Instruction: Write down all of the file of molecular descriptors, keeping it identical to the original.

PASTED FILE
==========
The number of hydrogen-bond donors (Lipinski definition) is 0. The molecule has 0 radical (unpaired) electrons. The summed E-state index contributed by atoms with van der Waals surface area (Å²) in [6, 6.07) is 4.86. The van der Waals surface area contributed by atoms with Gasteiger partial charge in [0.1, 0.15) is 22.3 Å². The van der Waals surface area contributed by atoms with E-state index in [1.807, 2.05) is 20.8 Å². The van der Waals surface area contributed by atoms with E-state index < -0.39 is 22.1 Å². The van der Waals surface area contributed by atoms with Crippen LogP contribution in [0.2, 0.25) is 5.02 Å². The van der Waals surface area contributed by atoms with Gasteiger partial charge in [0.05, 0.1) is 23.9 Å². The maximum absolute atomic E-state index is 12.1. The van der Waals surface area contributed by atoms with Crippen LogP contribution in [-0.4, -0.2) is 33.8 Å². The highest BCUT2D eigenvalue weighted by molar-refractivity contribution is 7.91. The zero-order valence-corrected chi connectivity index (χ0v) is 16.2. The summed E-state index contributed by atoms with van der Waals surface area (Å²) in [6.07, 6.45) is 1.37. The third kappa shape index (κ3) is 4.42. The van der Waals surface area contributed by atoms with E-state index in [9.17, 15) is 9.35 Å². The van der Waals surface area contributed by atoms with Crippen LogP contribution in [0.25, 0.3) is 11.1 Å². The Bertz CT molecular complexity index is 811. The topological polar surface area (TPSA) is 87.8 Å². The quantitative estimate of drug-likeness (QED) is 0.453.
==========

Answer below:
The number of hydrogen-bond donors (Lipinski definition) is 0. The molecule has 0 radical (unpaired) electrons. The summed E-state index contributed by atoms with van der Waals surface area (Å²) in [6, 6.07) is 4.86. The van der Waals surface area contributed by atoms with Gasteiger partial charge in [0.1, 0.15) is 22.3 Å². The van der Waals surface area contributed by atoms with E-state index in [1.807, 2.05) is 20.8 Å². The van der Waals surface area contributed by atoms with E-state index < -0.39 is 22.1 Å². The van der Waals surface area contributed by atoms with Crippen LogP contribution in [0.2, 0.25) is 5.02 Å². The van der Waals surface area contributed by atoms with Gasteiger partial charge in [0.05, 0.1) is 23.9 Å². The maximum absolute atomic E-state index is 12.1. The van der Waals surface area contributed by atoms with Crippen LogP contribution in [-0.4, -0.2) is 33.8 Å². The highest BCUT2D eigenvalue weighted by molar-refractivity contribution is 7.91. The zero-order valence-corrected chi connectivity index (χ0v) is 16.2. The summed E-state index contributed by atoms with van der Waals surface area (Å²) in [6.07, 6.45) is 1.37. The third kappa shape index (κ3) is 4.42. The van der Waals surface area contributed by atoms with E-state index in [9.17, 15) is 9.35 Å². The van der Waals surface area contributed by atoms with Crippen LogP contribution in [0.25, 0.3) is 11.1 Å². The Bertz CT molecular complexity index is 811. The topological polar surface area (TPSA) is 87.8 Å². The quantitative estimate of drug-likeness (QED) is 0.453.